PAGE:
With the nomination of Frank Hsieh Chang-ting as the Democratic Progressive Party presidential candidate to oppose Kuomintang candidate Ma Ying-jeou in Taiwan’s March 2008 presidential election, and with the PRC gearing up greater pressure on Taiwan’s participation in international organizations, this is an appropriate moment to think about how the election will affect cross-Strait relations. The policies adopted by the next Taipei administration will, of course, be decisive in determining the course of those relations over the next four or even eight years. However, the campaign itself will shape both the way the next administration approaches cross-Strait issues and the mindset of Mainland policymakers as they prepare to deal with the new Taiwan leadership. It will also condition U.S. attitudes toward the winner.
Following key leadership transitions in the Pentagon and Pacific Command (PACOM), strategic military-to-military meetings have continued apace in 2007 with visits to China by Chairman of the Joint Chiefs Pace and PACOM Commander Admiral Keating; reciprocal visits by PLA Navy Commander Admiral Wu Shengli to the United States; and an exchange between Deputy Chief of the General Staff Zhang Qinsheng and DoD leaders at the Shangri-la Dialogue in Singapore, where China announced that it would finally agree to a military hotline. While the regular conduct of these exchanges is a net positive for strategic U.S.-China relations, the externals highlight persistent tension and misperceptions about intent and capabilities. Further, the lack of demonstrable progress in some spheres, such as the establishment of any “incidents at sea” protocol under the Military Maritime Cooperative Agreement framework or the scheduling of Second Artillery Commander Jing Zhiyuan’s reciprocal visit to the United States, requires analysis and explanation.
China’s middle class has developed rapidly over the past three decades. If one assumes that there was no one, or at least very few people, who could be considered middle class in 1978, there are now probably around 50 million people who can be considered middle class. Although the emergence of such a group in three decades is impressive, given the size of China’s population, it will be many years until we can speak of China as a middle-class society. In the meantime, despite indications that the middle class is more participatory than their economically less well off neighbors, there is no indication that the middle class—much less the wealthy—desires to challenge the political status quo. The fact that many more people identify themselves as middle class than can be reasonably classified as such by sociological criteria indicates that large swaths of Chinese society identify with middle-class aspirations. Alongside many fissiparous tendencies in China, this is one trend that suggests social cohesion.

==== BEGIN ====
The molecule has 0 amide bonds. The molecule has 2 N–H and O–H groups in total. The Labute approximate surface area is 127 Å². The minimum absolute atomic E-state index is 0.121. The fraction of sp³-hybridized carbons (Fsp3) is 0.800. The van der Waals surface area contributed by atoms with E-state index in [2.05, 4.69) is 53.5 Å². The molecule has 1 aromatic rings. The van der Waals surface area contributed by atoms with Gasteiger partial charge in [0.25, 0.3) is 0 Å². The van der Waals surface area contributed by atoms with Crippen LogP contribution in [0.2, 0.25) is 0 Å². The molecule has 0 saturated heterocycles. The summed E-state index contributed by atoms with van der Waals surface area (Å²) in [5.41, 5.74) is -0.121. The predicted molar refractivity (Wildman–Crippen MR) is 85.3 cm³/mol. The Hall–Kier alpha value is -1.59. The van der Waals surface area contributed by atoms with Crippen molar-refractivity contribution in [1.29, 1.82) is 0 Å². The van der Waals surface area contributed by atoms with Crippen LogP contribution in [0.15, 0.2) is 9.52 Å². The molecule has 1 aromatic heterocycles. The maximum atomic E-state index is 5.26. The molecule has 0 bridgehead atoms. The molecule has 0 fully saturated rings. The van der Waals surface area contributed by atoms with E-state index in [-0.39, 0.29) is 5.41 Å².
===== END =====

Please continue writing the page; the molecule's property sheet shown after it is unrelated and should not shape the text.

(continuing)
In recent months, several important initiatives to strengthen central government authority have moved ahead under Premier Wen Jiabao’s supervision. Three particularly important efforts were apparent as of mid-2007. First, a long-anticipated decision to have central government state-owned enterprises begin paying dividends to the government was finally made in May 2007. Second, a recent series of industrial policy measures has given the central government a more coherent, but also more intrusive position. Finally, the center has continued to strengthen its monitoring of local land use and planning. These initiatives together make up an important trend in policymaking that complements the general “left” or populist tilt to policymaking in the Hu-Wen administration. These initiatives also have an impact on Wen Jiabao’s political fortunes. Wen has shored up his position and made himself nearly indispensable in the run-up to the 17th Party Congress.
The Chinese Communist Party’s (CCP) national congress that will meet in the fall of this year is likely to register only limited changes among China’s top military leadership. These changes will only slightly alter the representation of the military on the Party’s top decision-making body, the Politburo, and the make-up of the key military policy body, the Central Military Commission (CMC).
The leadership of China’s four provincial-level cities—Beijing, Shanghai, Tianjin, and Chongqing—is arguably the most important sub-national decision-making group in the country. The top leadership positions in these four major cities are high-powered steppingstones for further promotions. For this reason—and also for these cities’ pacesetting role in China’s economic and sociopolitical development—factional politics has been particularly dynamic. Recently, senior leaders of all these cities went through a major reshuffling. This article focuses on the newly reappointed municipal Party standing committees, including their organizational compositions, members’ generational attributes, and factional distribution of power. This analysis previews leadership changes in the upcoming 17th Party Congress.